I think Robert Shiller is hands down one of the best academics around. There is an old saying of, “Those who can’t do, teach.’ In the case of Robert Shiller nothing could be further from the truth. He called the stock market bubble and real estate bubble with almost pinpoint precision. Not only is he one of the best academics around, he is one of the best investment analysts around.
Despite my praises for Mr. Shiller, I find the usefulness of his P/E ratio, which uses 10 year average earnings, to be extremely lacking. I think there is a significant flaw in using average 10 year average earnings as the denominator in the P/E ratio. To give you an idea, I took the P/E ratio at the end of each calendar year from 1899 to 2000 and ran a simple regression of the P/E against subsequent 10 year returns. I got an r-squared of 1%. (100% would be perfect correlation.) What this means is that 1% of returns over a 10 year period is a function of stock market valuation. My opinion is that given the low r-squared, using 10 years average earnings is the improper time period to measure earnings.
I decided to take the same time period but for earnings to use the highest level of earnings in the last 5 years. (This removes the impact of the market looking artificially overvalued during times of recession.) The regression had an r-squared of 43%. Hence, 43% of a market’s return was related to valuation. In ‘quant land’, this is a fairly high number.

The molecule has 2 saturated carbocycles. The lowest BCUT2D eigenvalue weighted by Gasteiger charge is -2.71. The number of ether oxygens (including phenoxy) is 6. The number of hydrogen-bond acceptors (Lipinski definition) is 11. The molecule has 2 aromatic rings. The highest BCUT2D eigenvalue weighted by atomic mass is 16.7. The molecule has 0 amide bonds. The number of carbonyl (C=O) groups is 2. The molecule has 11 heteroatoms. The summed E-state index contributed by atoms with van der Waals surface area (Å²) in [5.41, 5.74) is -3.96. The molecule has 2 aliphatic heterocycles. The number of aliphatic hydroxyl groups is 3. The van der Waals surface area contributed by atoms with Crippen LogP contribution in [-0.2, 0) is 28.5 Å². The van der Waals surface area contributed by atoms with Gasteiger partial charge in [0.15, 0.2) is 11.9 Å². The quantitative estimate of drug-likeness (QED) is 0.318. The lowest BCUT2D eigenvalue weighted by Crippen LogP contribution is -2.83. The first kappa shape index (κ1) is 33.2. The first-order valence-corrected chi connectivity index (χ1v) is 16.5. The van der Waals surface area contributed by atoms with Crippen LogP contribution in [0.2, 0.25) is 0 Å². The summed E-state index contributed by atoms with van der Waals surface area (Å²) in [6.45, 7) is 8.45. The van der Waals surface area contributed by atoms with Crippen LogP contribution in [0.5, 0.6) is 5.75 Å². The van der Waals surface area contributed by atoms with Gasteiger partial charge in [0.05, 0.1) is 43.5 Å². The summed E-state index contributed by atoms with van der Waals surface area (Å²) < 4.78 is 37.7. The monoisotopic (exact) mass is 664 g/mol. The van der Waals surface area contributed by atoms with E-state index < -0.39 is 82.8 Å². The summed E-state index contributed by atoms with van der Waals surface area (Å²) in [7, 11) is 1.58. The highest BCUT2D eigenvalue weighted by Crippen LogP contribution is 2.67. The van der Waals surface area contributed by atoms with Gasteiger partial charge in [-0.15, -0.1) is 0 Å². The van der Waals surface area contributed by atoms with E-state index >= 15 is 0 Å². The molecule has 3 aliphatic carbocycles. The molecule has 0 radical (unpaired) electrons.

Below is a table that compares 10 year returns broken out into valuation quintiles under both methodologies. You will notice if you broke up the year-end valuation numbers into quintiles, you can see a higher correlation between valuation and returns when using the 5 year peak earnings in the denominator of the P/E ratio.
P/E Valuation vs. Subsequent 10 Year Total Stock Market Return
Return Using | Return Using | |
10 Year Average EPS | 5 Yr. Peak EPS | |
Valuation | in P/E Ratio | in P/E Ratio |
1st Quintile | 10.68% | 13.41% |
2nd Quintile | 13.14% | 10.99% |
3rd Quintile | 10.61% | 9.61% |
4th Quintile | 8.20% | 9.19% |
5th Quintile | 5.58% | 5.66% |
R-Squared | 1% | 43% |
Current P/E | 22.0 | 12.7 |
Current Valuation Percentile | 71% | 49% |
The last point I will make is that the current valuation of the market, as measured by the 10 year average P/E ratio, is in the top 71% of history. Conversely, if you use peak 5 year earnings, we are at 49%, or the mid-point of the historical range. My only caveat with using 5 year peak earnings is that it may be awhile before we get back to this level due to the once in a lifetime bubble in the financial sector. However, based on the valuation (P/E) of brand name non-financial companies such as Kimberly Clark (NYSE:KMB) (14.0), Johnson & Johnson (NYSE:JNJ) (12.2), Wal-Mart (NYSE:WMT) (13.2), Becton Dickinson (NYSE:BDX) (13.5) and Microsoft (NASDAQ:MSFT) (13.0), I think the market is attractively valued. It is certainly more attractively valued than the P/E based on 10 year average earnings would imply.
For reference purposes, below is a chart showing the P/E ratio, based on 5 year peak EPS vs. the S&P 500 Index since 1900 through July 12, 2010.
click to enlarge
Disclosure: The author and his clients are long Kimberly Clark, Johnson & Johnson, Wal-Mart, Microsoft and Becton Dickinson.